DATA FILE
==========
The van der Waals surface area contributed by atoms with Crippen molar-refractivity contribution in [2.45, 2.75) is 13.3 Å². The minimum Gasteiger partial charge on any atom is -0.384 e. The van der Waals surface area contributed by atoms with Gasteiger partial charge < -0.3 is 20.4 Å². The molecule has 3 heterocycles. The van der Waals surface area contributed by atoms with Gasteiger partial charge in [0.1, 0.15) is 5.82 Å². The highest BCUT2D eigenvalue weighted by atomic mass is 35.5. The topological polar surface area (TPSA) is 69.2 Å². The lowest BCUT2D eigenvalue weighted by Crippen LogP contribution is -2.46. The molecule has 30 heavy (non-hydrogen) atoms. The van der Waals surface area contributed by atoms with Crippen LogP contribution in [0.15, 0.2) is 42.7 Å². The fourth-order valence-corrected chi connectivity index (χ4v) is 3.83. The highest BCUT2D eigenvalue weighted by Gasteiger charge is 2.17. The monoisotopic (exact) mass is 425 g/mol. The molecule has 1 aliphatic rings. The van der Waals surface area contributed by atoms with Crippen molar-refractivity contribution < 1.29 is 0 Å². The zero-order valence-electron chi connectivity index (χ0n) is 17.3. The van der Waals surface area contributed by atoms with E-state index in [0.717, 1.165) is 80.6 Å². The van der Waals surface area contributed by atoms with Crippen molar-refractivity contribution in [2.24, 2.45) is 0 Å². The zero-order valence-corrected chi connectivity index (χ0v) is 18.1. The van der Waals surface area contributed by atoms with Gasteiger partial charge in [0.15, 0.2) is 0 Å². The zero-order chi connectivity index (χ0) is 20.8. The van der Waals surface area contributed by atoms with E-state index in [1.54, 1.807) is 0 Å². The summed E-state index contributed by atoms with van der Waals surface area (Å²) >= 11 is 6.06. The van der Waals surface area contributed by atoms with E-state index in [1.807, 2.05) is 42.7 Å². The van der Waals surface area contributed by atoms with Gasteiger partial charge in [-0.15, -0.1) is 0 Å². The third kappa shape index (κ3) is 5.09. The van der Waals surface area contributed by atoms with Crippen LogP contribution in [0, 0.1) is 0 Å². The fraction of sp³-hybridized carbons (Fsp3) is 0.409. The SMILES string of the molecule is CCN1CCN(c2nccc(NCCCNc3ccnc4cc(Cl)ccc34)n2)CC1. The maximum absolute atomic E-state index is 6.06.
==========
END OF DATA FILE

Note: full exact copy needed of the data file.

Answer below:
The van der Waals surface area contributed by atoms with Crippen molar-refractivity contribution in [2.45, 2.75) is 13.3 Å². The minimum Gasteiger partial charge on any atom is -0.384 e. The van der Waals surface area contributed by atoms with Gasteiger partial charge < -0.3 is 20.4 Å². The molecule has 3 heterocycles. The van der Waals surface area contributed by atoms with Gasteiger partial charge in [0.1, 0.15) is 5.82 Å². The highest BCUT2D eigenvalue weighted by atomic mass is 35.5. The topological polar surface area (TPSA) is 69.2 Å². The lowest BCUT2D eigenvalue weighted by Crippen LogP contribution is -2.46. The molecule has 30 heavy (non-hydrogen) atoms. The van der Waals surface area contributed by atoms with Crippen LogP contribution in [0.15, 0.2) is 42.7 Å². The fourth-order valence-corrected chi connectivity index (χ4v) is 3.83. The highest BCUT2D eigenvalue weighted by Gasteiger charge is 2.17. The monoisotopic (exact) mass is 425 g/mol. The molecule has 1 aliphatic rings. The van der Waals surface area contributed by atoms with Crippen molar-refractivity contribution < 1.29 is 0 Å². The zero-order valence-electron chi connectivity index (χ0n) is 17.3. The van der Waals surface area contributed by atoms with E-state index in [0.717, 1.165) is 80.6 Å². The van der Waals surface area contributed by atoms with Crippen molar-refractivity contribution in [2.24, 2.45) is 0 Å². The zero-order valence-corrected chi connectivity index (χ0v) is 18.1. The van der Waals surface area contributed by atoms with Gasteiger partial charge in [0.15, 0.2) is 0 Å². The zero-order chi connectivity index (χ0) is 20.8. The van der Waals surface area contributed by atoms with E-state index in [1.54, 1.807) is 0 Å². The summed E-state index contributed by atoms with van der Waals surface area (Å²) >= 11 is 6.06. The van der Waals surface area contributed by atoms with E-state index in [1.807, 2.05) is 42.7 Å². The van der Waals surface area contributed by atoms with Gasteiger partial charge in [-0.15, -0.1) is 0 Å². The third kappa shape index (κ3) is 5.09. The van der Waals surface area contributed by atoms with Crippen LogP contribution in [0, 0.1) is 0 Å². The fraction of sp³-hybridized carbons (Fsp3) is 0.409. The SMILES string of the molecule is CCN1CCN(c2nccc(NCCCNc3ccnc4cc(Cl)ccc34)n2)CC1. The maximum absolute atomic E-state index is 6.06.